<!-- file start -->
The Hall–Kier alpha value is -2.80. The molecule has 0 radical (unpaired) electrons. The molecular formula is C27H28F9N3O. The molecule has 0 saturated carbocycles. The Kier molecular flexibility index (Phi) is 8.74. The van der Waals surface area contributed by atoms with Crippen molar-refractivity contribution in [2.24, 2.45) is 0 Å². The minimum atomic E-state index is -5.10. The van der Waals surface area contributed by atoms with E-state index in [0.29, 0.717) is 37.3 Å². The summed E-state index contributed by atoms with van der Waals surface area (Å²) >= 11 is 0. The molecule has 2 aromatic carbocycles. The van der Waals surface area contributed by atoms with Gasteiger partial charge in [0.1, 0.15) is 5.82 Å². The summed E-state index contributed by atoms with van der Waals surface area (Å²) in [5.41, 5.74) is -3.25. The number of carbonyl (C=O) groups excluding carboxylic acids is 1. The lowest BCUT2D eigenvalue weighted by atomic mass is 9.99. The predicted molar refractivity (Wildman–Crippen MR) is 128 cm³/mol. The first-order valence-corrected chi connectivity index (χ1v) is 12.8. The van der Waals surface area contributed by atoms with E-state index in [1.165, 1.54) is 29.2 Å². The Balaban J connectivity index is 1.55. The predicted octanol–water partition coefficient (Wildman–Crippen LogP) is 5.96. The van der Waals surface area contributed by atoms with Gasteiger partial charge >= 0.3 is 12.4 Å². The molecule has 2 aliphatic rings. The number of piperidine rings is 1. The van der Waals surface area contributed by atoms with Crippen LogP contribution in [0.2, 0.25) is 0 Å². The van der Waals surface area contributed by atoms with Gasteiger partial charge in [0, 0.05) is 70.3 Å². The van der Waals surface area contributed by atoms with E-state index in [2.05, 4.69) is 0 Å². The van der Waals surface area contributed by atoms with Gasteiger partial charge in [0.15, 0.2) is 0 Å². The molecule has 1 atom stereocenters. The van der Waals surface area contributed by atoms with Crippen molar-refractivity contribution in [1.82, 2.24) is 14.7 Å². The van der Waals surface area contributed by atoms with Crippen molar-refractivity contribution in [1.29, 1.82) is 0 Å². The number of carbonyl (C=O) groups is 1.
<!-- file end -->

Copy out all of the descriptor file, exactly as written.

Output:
The Hall–Kier alpha value is -2.80. The molecule has 0 radical (unpaired) electrons. The molecular formula is C27H28F9N3O. The molecule has 0 saturated carbocycles. The Kier molecular flexibility index (Phi) is 8.74. The van der Waals surface area contributed by atoms with Crippen molar-refractivity contribution in [2.24, 2.45) is 0 Å². The minimum atomic E-state index is -5.10. The van der Waals surface area contributed by atoms with E-state index in [0.29, 0.717) is 37.3 Å². The summed E-state index contributed by atoms with van der Waals surface area (Å²) >= 11 is 0. The molecule has 2 aromatic carbocycles. The van der Waals surface area contributed by atoms with Gasteiger partial charge in [0.1, 0.15) is 5.82 Å². The summed E-state index contributed by atoms with van der Waals surface area (Å²) in [5.41, 5.74) is -3.25. The number of carbonyl (C=O) groups excluding carboxylic acids is 1. The lowest BCUT2D eigenvalue weighted by atomic mass is 9.99. The predicted molar refractivity (Wildman–Crippen MR) is 128 cm³/mol. The first-order valence-corrected chi connectivity index (χ1v) is 12.8. The van der Waals surface area contributed by atoms with E-state index in [1.165, 1.54) is 29.2 Å². The Balaban J connectivity index is 1.55. The predicted octanol–water partition coefficient (Wildman–Crippen LogP) is 5.96. The van der Waals surface area contributed by atoms with Gasteiger partial charge >= 0.3 is 12.4 Å². The molecule has 2 aliphatic rings. The number of piperidine rings is 1. The van der Waals surface area contributed by atoms with Crippen LogP contribution in [0.2, 0.25) is 0 Å². The van der Waals surface area contributed by atoms with Gasteiger partial charge in [0, 0.05) is 70.3 Å². The van der Waals surface area contributed by atoms with E-state index in [2.05, 4.69) is 0 Å². The van der Waals surface area contributed by atoms with Gasteiger partial charge in [0.15, 0.2) is 0 Å². The molecule has 1 atom stereocenters. The van der Waals surface area contributed by atoms with Crippen molar-refractivity contribution in [1.82, 2.24) is 14.7 Å². The van der Waals surface area contributed by atoms with Crippen molar-refractivity contribution in [1.29, 1.82) is 0 Å². The number of carbonyl (C=O) groups is 1.